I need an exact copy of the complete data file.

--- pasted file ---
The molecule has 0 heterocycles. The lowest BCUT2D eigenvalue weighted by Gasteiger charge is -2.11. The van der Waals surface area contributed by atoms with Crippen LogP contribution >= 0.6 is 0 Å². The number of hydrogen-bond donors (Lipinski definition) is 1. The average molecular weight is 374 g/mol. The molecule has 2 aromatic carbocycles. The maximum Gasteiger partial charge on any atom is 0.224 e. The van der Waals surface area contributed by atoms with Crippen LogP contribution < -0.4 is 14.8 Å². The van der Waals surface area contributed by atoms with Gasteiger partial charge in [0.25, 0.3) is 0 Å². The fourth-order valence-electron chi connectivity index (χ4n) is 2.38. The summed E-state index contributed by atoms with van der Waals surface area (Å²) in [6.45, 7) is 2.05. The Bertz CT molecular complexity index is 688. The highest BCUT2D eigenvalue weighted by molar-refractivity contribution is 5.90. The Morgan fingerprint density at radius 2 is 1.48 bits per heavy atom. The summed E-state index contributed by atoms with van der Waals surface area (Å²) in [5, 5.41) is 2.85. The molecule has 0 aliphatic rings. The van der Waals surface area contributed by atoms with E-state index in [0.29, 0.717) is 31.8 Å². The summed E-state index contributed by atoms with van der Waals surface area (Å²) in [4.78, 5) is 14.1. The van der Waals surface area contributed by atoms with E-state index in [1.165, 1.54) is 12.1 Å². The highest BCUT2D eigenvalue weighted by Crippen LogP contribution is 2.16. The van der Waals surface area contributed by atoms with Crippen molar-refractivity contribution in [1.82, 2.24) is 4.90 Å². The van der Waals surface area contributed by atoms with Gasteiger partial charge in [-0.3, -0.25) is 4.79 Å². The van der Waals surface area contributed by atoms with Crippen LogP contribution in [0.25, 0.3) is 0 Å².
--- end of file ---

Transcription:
The molecule has 0 heterocycles. The lowest BCUT2D eigenvalue weighted by Gasteiger charge is -2.11. The van der Waals surface area contributed by atoms with Crippen LogP contribution >= 0.6 is 0 Å². The number of hydrogen-bond donors (Lipinski definition) is 1. The average molecular weight is 374 g/mol. The molecule has 2 aromatic carbocycles. The maximum Gasteiger partial charge on any atom is 0.224 e. The van der Waals surface area contributed by atoms with Crippen LogP contribution < -0.4 is 14.8 Å². The van der Waals surface area contributed by atoms with Gasteiger partial charge in [0.25, 0.3) is 0 Å². The fourth-order valence-electron chi connectivity index (χ4n) is 2.38. The summed E-state index contributed by atoms with van der Waals surface area (Å²) in [6.45, 7) is 2.05. The Bertz CT molecular complexity index is 688. The highest BCUT2D eigenvalue weighted by molar-refractivity contribution is 5.90. The Morgan fingerprint density at radius 2 is 1.48 bits per heavy atom. The summed E-state index contributed by atoms with van der Waals surface area (Å²) in [5, 5.41) is 2.85. The molecule has 0 aliphatic rings. The van der Waals surface area contributed by atoms with E-state index in [0.29, 0.717) is 31.8 Å². The summed E-state index contributed by atoms with van der Waals surface area (Å²) in [4.78, 5) is 14.1. The van der Waals surface area contributed by atoms with E-state index in [1.165, 1.54) is 12.1 Å². The highest BCUT2D eigenvalue weighted by Crippen LogP contribution is 2.16. The van der Waals surface area contributed by atoms with Crippen molar-refractivity contribution in [1.82, 2.24) is 4.90 Å². The van der Waals surface area contributed by atoms with Gasteiger partial charge in [-0.3, -0.25) is 4.79 Å². The van der Waals surface area contributed by atoms with Crippen LogP contribution in [0.25, 0.3) is 0 Å².